I Am Iron

On overworked legs, I pass a sign that says, “El dolor es temporal pero la gloria es para siempre”–pain is temporary, but glory is forever.

I hold this thought in my mind as I reflect on the past 14 hours over which I’ve endured a 2.4-mile swim with multiple jellyfish stings, a 112-mile bike ride with indigestion, and most of a 26.2-mile run with several stops to puke my guts out.

My legs ache, and I’m pretty certain I’ve sustained stress fractures or worse, but I’m still on my feet, and I’m still moving. I can’t stop. I won’t stop. Hundreds of cheering voices impel me to summon what little strength I have left and run the last quarter mile to the finish.

And then before I know it I’m there. “DANIEL CHIU, YOU ARE AN IRONMAN!!!!” the announcer shouts with more enthusiasm than my tired mind can fathom. I hobble, trip, stumble–whatever my leaden muscles can manage–across the finish line where, still in shock, I’m given a medal, and whisked away to recovery. I’m an Ironman. The pain is over. The glory is forever.

Reflection

This is the end of a very long journey. A little less than 6 months ago I finished my first triathlon, this time last year I finished my first marathon, and this time two years ago I had just finished my first 5k since leaving for college. When I started this I literally had to swallow my pride and walk laps around Lake Lag to get back into shape because my legs, heart, and lungs couldn’t take much more than that.

I set out to do this because at first it seemed impossible and I wanted to prove to myself that the limits were only in my mind. Though my personal power has grown, and my limits have been stretched, I have to admit that crossing the Ironman finish line was underwhelming. At first, I thought this was because of the shock and exhaustion–all I wanted to do right after the race was sit my ass down, never look at a piece of food ever again, and nap somewhere warm for the next several millennia.

What I’ve realized in the two weeks since finishing the race is that the 13 hours, 58 minutes, and 16 seconds it took me to complete an Ironman isn’t actually what made me an Ironman. It’s not as if the final step of that marathon transformed me into a fundamentally different person. Instead, I believe I became an Ironman little by little, step by step, over the course of the past two years.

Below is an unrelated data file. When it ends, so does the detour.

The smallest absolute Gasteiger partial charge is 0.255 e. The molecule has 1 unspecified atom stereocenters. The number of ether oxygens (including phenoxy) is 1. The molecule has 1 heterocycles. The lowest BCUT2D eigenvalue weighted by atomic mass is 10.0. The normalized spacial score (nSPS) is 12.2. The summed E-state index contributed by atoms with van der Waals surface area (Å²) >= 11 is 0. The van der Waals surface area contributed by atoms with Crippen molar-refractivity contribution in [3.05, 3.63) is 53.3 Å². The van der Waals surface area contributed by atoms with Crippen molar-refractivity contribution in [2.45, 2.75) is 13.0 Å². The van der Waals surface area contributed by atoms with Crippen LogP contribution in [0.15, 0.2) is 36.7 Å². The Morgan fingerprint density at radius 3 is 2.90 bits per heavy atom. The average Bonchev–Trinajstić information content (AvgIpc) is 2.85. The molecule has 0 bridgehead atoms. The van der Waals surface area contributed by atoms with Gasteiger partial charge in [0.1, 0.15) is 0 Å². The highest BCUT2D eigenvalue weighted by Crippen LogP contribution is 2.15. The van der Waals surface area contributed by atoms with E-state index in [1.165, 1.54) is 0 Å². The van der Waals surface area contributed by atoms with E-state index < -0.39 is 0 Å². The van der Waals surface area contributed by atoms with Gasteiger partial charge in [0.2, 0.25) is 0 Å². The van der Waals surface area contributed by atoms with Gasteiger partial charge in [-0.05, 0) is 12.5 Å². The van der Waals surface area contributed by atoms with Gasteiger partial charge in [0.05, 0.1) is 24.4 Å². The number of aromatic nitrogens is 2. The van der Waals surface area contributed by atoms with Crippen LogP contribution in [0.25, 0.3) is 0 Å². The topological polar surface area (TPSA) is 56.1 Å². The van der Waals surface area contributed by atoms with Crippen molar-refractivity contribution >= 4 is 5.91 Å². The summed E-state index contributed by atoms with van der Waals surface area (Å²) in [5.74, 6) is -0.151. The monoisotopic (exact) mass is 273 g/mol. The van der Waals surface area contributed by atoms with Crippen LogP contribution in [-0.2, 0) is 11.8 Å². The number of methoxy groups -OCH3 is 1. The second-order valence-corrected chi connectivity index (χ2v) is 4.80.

The biggest lesson I’ve learned from this experience–other than that you should always chew your goddamn food–is that personal growth isn’t about medals or accolades, but about journeys. It’s about the little challenges we face everyday, the choices we make, and who we decide to be even when nobody’s looking. I am who I am today–an Ironman–not because I crossed a finish line and earned a medal, but because I decided to put my sneakers on everyday, rain or shine, and train; because I resolved to do so even on those days when I lost sight of the goal and didn’t want to–yes, I have those days, too; and because I chose to push myself to keep going even when parts of me wanted to give up.

Truthfully, this is a journey I strongly believe anyone can take; there’s nothing fundamentally different or special about me. Perhaps the goal doesn’t have to be an Ironman, but we all have the occasional lofty dream we think is impossible. I encourage you to chase it–the limits are so often in our minds. Maybe it doesn’t feel within your power now, but with the courage to dream something crazy and the discipline to pursue it passionately, relentlessly, and consistently, it will be before you know it.

Acknowledgements

I want to thank everyone who supported me, encouraged me, and cheered me on from afar.

Additionally, there are a few really incredible people in my life who I want to specifically call out. Behind every Ironman is a kick-ass Ironman support crew. Here’s mine:

To my Dad: Thank you for always doing what you can to support me. Thank you for making it to my track meets and cross country races when I was younger. Thank you for being my coach on those days when I needed you there to time my intervals around the track. Thank you for always doing everything medically in your power to keep me happy, healthy, and in the game. Thank you for letting me steal your amazing bike to finish this race. I don’t honestly think I could have done this without you.

To my Mom: Thank you for supporting and encouraging me despite being terrified for my safety and wellness. Thank you for always making sure I’m doing OK and that I’m taking care of myself. Thank you for raising me to believe in myself and that anything is possible. For better or for worse, I don’t think I would have turned out crazy enough to try this without your parenting.

To Rhed: Thank you for being there with me on race day. I can’t imagine having gone to Mexico  without you. Thank you for so often being patient with me and for dealing with my ego (he escapes sometimes). Thank you for being an incredible friend, a brother, a comrade. Congratulations to you on your momentous achievement. Nobody can ever take this away from you.

To Yushi: Thank you for believing in me enough to come along for the ride. Thank you for training with me–for the long runs, the long bike rides, and the big meals. I eagerly await your Ironman race day. Don’t you dare give up. There’s no time like the present.

To Josephine: Thank you for being an amazing friend and supporter. I had your emotional support when I finished my first marathon, my first triathlon, my first century bike ride, and my first Ironman. Your being there for me and believing in me has meant more than I can say.

What’s Next?

This is the end of my Ironman journey, but it’s just the beginning of what I hope will be a life full of adventures, challenges, and growth. Expect to see me compete in the 2018 Boston Marathon. More and bigger challenges yet to come :).

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